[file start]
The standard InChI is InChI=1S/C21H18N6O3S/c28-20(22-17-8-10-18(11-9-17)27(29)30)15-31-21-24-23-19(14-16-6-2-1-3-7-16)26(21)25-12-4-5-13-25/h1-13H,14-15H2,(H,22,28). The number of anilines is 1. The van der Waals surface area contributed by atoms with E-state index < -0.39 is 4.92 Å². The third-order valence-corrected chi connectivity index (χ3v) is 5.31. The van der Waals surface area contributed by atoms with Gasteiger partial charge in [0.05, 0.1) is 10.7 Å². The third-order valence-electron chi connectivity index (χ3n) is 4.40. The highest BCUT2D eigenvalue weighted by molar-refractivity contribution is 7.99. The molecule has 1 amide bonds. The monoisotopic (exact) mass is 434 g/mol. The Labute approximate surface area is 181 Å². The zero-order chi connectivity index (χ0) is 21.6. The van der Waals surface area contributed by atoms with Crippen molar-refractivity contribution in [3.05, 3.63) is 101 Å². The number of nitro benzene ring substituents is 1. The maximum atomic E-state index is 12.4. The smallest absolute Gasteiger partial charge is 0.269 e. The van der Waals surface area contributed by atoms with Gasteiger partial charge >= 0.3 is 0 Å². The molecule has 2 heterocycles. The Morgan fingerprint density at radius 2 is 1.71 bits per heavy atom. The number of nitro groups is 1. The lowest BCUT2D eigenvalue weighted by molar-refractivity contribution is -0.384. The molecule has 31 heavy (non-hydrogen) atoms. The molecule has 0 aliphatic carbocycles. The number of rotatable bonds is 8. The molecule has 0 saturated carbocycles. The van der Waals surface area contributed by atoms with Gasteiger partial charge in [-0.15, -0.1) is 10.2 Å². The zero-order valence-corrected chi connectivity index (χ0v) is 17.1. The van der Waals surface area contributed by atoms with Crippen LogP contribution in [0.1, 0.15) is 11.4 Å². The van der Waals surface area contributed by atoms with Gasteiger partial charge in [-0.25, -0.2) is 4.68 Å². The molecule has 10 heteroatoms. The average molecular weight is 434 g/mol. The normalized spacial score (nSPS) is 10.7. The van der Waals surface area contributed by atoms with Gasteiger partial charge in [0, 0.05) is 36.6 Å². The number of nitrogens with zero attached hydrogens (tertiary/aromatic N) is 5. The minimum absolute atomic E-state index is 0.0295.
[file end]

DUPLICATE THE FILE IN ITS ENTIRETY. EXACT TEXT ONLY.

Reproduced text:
The standard InChI is InChI=1S/C21H18N6O3S/c28-20(22-17-8-10-18(11-9-17)27(29)30)15-31-21-24-23-19(14-16-6-2-1-3-7-16)26(21)25-12-4-5-13-25/h1-13H,14-15H2,(H,22,28). The number of anilines is 1. The van der Waals surface area contributed by atoms with E-state index < -0.39 is 4.92 Å². The third-order valence-corrected chi connectivity index (χ3v) is 5.31. The van der Waals surface area contributed by atoms with Gasteiger partial charge in [0.05, 0.1) is 10.7 Å². The third-order valence-electron chi connectivity index (χ3n) is 4.40. The highest BCUT2D eigenvalue weighted by molar-refractivity contribution is 7.99. The molecule has 1 amide bonds. The monoisotopic (exact) mass is 434 g/mol. The Labute approximate surface area is 181 Å². The zero-order chi connectivity index (χ0) is 21.6. The van der Waals surface area contributed by atoms with Crippen molar-refractivity contribution in [3.05, 3.63) is 101 Å². The number of nitro benzene ring substituents is 1. The maximum atomic E-state index is 12.4. The smallest absolute Gasteiger partial charge is 0.269 e. The van der Waals surface area contributed by atoms with Gasteiger partial charge >= 0.3 is 0 Å². The molecule has 2 heterocycles. The Morgan fingerprint density at radius 2 is 1.71 bits per heavy atom. The number of nitro groups is 1. The lowest BCUT2D eigenvalue weighted by molar-refractivity contribution is -0.384. The molecule has 31 heavy (non-hydrogen) atoms. The molecule has 0 aliphatic carbocycles. The number of rotatable bonds is 8. The molecule has 0 saturated carbocycles. The van der Waals surface area contributed by atoms with Gasteiger partial charge in [-0.15, -0.1) is 10.2 Å². The zero-order valence-corrected chi connectivity index (χ0v) is 17.1. The van der Waals surface area contributed by atoms with Crippen LogP contribution in [0.1, 0.15) is 11.4 Å². The van der Waals surface area contributed by atoms with Gasteiger partial charge in [-0.25, -0.2) is 4.68 Å². The molecule has 10 heteroatoms. The average molecular weight is 434 g/mol. The normalized spacial score (nSPS) is 10.7. The van der Waals surface area contributed by atoms with Gasteiger partial charge in [0, 0.05) is 36.6 Å². The number of nitrogens with zero attached hydrogens (tertiary/aromatic N) is 5. The minimum absolute atomic E-state index is 0.0295.